Prince Harry takes the stand in historic court case against tabloids

Prince Harry Takes Stand in UK Tabloid Lawsuit, Criticizes Government

Prince Harry made a rare appearance in court on Friday, becoming the first royal in a century to take the stand in a legal case. The Duke of Sussex is suing British newspaper publisher Associated Newspapers for alleged invasion of privacy and copyright infringement. At a court hearing in London, Harry testified that he felt “trapped” and “controlled” by the media, and criticized the government’s lack of action against media harassment.

According to the Today Show Australia, Harry’s testimony was “emotional and passionate.” The Duke accused the tabloid press of “bullying and intimidation,” and described how he and his wife, Meghan Markle, had felt “hunted” by the media during their time in the UK. “Every single time I see a camera, every single time I hear a click, every single time I see a flash, it takes me straight back,” he said.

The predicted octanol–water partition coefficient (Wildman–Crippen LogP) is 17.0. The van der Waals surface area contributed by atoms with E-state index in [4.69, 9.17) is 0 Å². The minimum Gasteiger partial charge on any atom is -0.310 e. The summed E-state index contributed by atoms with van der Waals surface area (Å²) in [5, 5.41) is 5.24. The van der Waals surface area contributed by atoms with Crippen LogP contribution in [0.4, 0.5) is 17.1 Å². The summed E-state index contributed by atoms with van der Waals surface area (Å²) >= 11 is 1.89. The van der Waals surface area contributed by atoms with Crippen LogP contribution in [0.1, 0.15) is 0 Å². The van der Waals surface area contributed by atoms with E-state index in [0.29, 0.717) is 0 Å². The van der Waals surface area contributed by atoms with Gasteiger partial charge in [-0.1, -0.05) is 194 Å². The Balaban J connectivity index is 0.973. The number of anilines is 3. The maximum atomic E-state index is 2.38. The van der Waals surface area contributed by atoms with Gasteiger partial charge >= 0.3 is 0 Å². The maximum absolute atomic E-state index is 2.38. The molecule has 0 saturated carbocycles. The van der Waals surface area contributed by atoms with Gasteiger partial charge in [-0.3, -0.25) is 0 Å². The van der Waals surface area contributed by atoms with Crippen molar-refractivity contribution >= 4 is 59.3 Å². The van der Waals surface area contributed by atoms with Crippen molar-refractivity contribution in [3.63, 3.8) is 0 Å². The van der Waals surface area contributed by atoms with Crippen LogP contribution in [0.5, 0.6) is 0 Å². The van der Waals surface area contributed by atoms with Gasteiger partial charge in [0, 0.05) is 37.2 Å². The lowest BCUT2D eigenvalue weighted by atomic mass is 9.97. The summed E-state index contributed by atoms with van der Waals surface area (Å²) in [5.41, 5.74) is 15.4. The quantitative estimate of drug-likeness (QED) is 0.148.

During cross-examination, however, Harry was reprimanded by the judge for refusing to answer certain questions, including whether he had authorized his staff to speak to the media about his family. The New York Post reported that Harry’s lawyers objected to the questioning, arguing that it was “irrelevant and prejudicial.”

In his testimony, Harry also criticized the government’s response to media harassment, describing it as “woefully bad.” He accused the government of failing to protect his family and other individuals from intrusive media coverage. “It’s not just about us, it’s about every single person out there who is being harassed, who is being chased, who is being pursued,” he said.

The Express reported that Harry’s criticism of the government had sparked controversy, with some commentators accusing him of overstepping his role as a member of the royal family. However, others praised him for speaking out on an important issue.

The legal case centers around a letter that Meghan Markle wrote to her father in 2018, which was published by the Mail on Sunday. Harry and Markle argue that the publication of the letter was a breach of their privacy and copyright.

The case is expected to last for several weeks.